Sleep is the enemy of the traveler. It's the dark demon that devours six, seven, eight hours a day. It rips the voyager from the quest, the explorer from the exploration.
I fought sleep on the way home from Indonesia. My husband, Michael, and I had a 14-hour layover on Guam — 14 bonus hours of travel, if we could stay awake.
Arriving on the island at 4 a.m. sleepy, unrefreshed but eager to venture forth, we were first in line when the car rental office opened. With coffee and a Corolla, we headed out to circumnavigate Guam. We drove to beaches, through jungles and past American military installations.
After a while, I thought, "We could sleep on the beach."
Obviously, the caffeine was wearing off, and Guam wasn't helping. We found no coffeehouses, no coffee shops, not even a market with chocolate-covered espresso beans.
As we searched, the heavens opened. We found refuge under a picnic shelter with two Chamorros, Guam natives, who said the monsoon would last all day. We could see nothing but water and gray.
Defeated, we decided to find a hotel. If we couldn't explore, at least we could sleep.
When the rain eased, we drove to the tourist information center, a bright office near the airport filled with pretty posters of paradise. We explained to a perky receptionist in her 20s that we wanted a clean place but weren't looking to spend much because our flight was in five hours. "Oh!" she said. "We have hotels that rent by the hour!"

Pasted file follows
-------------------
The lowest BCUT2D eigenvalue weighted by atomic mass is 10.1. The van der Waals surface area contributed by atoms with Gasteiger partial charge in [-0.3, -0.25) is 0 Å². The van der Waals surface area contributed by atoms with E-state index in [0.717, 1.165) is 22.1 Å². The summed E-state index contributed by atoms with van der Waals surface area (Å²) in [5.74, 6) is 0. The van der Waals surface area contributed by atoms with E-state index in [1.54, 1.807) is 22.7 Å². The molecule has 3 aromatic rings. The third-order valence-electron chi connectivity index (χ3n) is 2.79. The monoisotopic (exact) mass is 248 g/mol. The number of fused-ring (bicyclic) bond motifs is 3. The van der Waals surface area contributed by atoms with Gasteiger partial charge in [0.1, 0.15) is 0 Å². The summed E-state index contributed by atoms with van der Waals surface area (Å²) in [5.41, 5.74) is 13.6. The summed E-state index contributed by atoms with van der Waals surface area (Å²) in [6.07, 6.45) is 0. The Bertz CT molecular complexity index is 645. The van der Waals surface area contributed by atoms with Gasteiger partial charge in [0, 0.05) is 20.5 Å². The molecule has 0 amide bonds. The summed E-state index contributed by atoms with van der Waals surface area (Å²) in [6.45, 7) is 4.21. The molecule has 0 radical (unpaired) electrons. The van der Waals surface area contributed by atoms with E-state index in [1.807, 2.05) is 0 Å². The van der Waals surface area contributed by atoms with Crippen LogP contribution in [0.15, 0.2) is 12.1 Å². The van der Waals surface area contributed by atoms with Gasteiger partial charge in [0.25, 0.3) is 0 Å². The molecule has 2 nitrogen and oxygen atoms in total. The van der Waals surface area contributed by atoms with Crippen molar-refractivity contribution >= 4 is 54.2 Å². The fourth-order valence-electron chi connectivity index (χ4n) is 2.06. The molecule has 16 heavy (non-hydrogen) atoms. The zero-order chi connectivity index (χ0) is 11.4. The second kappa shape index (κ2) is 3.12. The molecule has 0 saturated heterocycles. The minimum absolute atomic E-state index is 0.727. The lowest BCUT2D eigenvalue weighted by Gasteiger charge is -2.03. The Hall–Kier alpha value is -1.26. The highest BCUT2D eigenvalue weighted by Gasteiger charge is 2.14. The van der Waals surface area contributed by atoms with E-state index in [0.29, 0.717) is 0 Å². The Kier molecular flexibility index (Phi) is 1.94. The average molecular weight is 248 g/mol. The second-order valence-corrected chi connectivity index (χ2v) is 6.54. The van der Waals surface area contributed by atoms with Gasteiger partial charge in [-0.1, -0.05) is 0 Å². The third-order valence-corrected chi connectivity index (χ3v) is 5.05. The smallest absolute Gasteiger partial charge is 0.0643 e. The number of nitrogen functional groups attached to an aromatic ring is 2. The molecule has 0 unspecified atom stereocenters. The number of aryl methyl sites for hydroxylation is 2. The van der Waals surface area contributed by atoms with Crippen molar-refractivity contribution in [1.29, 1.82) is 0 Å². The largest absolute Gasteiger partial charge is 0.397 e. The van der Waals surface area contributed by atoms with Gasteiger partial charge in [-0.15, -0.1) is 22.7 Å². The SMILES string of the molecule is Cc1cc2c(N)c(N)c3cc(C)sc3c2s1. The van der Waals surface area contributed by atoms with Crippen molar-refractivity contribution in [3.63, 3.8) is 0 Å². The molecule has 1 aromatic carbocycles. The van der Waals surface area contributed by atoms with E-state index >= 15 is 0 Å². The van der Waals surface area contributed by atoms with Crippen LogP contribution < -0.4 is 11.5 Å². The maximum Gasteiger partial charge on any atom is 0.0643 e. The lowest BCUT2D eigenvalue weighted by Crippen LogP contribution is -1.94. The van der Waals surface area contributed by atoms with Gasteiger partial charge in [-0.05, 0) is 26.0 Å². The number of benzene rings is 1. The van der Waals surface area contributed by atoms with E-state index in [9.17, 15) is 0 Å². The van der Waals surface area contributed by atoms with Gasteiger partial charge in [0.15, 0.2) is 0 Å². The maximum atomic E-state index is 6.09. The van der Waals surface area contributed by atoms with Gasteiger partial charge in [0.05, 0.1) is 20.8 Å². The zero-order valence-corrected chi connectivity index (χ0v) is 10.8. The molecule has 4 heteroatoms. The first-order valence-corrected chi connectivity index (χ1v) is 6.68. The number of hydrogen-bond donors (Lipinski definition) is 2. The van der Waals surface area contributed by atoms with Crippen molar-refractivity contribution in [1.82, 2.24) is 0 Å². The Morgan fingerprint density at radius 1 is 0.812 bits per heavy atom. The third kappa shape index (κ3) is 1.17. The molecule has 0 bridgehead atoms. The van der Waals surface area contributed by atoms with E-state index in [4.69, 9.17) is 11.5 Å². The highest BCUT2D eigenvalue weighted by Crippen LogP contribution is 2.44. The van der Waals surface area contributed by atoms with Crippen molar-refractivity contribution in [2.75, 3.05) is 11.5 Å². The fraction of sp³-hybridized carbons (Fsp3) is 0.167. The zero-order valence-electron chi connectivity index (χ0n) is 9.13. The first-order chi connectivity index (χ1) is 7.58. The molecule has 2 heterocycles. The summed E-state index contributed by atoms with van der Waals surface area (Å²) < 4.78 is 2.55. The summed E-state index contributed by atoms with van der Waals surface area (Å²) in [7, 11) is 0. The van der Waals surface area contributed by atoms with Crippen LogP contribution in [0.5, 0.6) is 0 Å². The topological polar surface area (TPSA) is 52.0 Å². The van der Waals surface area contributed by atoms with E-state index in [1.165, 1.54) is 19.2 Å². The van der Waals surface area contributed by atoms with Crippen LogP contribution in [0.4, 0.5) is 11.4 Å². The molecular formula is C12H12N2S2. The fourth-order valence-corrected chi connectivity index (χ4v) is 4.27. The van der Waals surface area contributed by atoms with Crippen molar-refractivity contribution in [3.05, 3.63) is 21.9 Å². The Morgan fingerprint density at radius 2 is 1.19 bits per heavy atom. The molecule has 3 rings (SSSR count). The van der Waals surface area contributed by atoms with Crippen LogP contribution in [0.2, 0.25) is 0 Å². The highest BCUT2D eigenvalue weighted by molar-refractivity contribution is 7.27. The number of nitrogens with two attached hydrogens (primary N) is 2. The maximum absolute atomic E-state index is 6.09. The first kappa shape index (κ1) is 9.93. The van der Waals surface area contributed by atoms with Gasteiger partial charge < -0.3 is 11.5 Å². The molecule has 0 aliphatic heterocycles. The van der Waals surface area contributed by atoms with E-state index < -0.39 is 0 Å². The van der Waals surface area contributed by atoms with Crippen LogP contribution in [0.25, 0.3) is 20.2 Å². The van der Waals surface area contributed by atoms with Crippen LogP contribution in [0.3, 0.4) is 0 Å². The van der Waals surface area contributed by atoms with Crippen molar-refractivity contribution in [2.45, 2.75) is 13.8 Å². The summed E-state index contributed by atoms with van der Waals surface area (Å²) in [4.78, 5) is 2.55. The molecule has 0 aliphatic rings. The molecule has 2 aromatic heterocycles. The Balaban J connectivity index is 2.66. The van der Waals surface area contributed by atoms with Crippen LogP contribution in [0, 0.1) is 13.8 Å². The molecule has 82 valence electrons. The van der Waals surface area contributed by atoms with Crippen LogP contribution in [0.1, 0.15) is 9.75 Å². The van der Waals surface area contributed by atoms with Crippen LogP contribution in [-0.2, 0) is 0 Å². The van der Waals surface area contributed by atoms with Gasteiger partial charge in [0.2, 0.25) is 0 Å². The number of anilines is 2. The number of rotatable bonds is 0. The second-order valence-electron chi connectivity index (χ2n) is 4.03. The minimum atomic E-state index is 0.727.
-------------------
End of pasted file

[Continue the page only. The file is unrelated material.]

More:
We were too sleepy to object. If this young woman in a chaste mid-calf-length indigo skirt and white blouse buttoned up to her neck thought "love hotels" were OK, we were OK with them too. One was only a mile or two away.
The hotel looked anything but romantic: a gray, five-story cinderblock monolith. Inside the dingy lobby — a jungle-green grotto 10 feet square, with fluorescent lighting and a hint of mildew — a sullen clerk sat behind a small window, through which we handed our cash. The hourly rate was good only for stays of three hours or less, so we had to pay the full nightly rate of $50. Without looking or speaking, the clerk slid a key toward us.
When we opened the door to our room, we realized the decorator who had done the lobby and hallway had been here as well. A plain, squared-off dresser and nightstands were made of particle board laminated with a '70s-era walnut veneer. The ensemble rested on dun-colored carpeting. Three small bulbs glowed behind yellowed shades.
Only one feature reminded us that we were staying somewhere other than an interstate motel: the bed.
It was round.
A rollicking good time The bed had no headboard or bedspread — just standard white sheets with a lightweight yellow blanket across the top. No lacy, heart-shaped pillows. None of the bachelor-pad panache of James Bond. None of the charm of a Doris Day-Rock Hudson movie.
But we chuckled and joked about who would sleep on which side. My husband noticed TV control knobs next to the bed. He pushed the "on" button, but the television did nothing. The center of the bed, however, started rising and falling six inches every couple of seconds.
Thump-ah! Thump-ah! With each pulse, the corners of the blanket and sheet floated like the wings of a manta ray.
Thump-ah! Thump-ah! This thunderous beast had awakened in its cinderblock cave. I imagined it to be the invention of a warped chiropractor, but clearly it was meant with a different function in mind.
The bed did serve one purpose for us: It woke us up. You can't laugh that hard and be sleepy.
Bay Area writer April Orcutt has slept on a dirt floor in Tibet, on a boat in Kashmir and on a straw mat in Bali.